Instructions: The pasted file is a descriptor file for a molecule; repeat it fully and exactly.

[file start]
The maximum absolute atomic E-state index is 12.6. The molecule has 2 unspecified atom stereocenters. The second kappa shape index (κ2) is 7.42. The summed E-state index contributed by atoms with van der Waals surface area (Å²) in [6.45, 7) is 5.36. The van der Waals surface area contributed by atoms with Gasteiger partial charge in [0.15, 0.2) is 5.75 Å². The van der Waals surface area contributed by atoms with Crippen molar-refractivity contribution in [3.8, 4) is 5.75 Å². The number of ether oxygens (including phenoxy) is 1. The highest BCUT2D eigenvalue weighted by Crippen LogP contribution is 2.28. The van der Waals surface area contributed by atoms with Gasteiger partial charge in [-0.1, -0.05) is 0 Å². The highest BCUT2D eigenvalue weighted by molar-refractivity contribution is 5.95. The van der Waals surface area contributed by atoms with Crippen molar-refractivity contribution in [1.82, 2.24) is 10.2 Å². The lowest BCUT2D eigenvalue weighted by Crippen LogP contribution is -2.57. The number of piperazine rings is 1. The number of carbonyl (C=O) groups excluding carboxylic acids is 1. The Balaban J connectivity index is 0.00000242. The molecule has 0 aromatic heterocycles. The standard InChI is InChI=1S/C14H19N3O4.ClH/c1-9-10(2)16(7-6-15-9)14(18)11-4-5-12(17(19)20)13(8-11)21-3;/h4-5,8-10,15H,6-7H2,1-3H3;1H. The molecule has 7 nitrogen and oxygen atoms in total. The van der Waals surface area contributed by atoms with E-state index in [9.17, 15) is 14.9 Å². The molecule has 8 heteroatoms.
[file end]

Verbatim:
The maximum absolute atomic E-state index is 12.6. The molecule has 2 unspecified atom stereocenters. The second kappa shape index (κ2) is 7.42. The summed E-state index contributed by atoms with van der Waals surface area (Å²) in [6.45, 7) is 5.36. The van der Waals surface area contributed by atoms with Gasteiger partial charge in [0.15, 0.2) is 5.75 Å². The van der Waals surface area contributed by atoms with Crippen molar-refractivity contribution in [3.8, 4) is 5.75 Å². The number of ether oxygens (including phenoxy) is 1. The highest BCUT2D eigenvalue weighted by Crippen LogP contribution is 2.28. The van der Waals surface area contributed by atoms with Gasteiger partial charge in [-0.1, -0.05) is 0 Å². The highest BCUT2D eigenvalue weighted by molar-refractivity contribution is 5.95. The van der Waals surface area contributed by atoms with Crippen molar-refractivity contribution in [1.82, 2.24) is 10.2 Å². The lowest BCUT2D eigenvalue weighted by Crippen LogP contribution is -2.57. The number of piperazine rings is 1. The number of carbonyl (C=O) groups excluding carboxylic acids is 1. The Balaban J connectivity index is 0.00000242. The molecule has 0 aromatic heterocycles. The standard InChI is InChI=1S/C14H19N3O4.ClH/c1-9-10(2)16(7-6-15-9)14(18)11-4-5-12(17(19)20)13(8-11)21-3;/h4-5,8-10,15H,6-7H2,1-3H3;1H. The molecule has 7 nitrogen and oxygen atoms in total. The van der Waals surface area contributed by atoms with E-state index in [9.17, 15) is 14.9 Å². The molecule has 8 heteroatoms.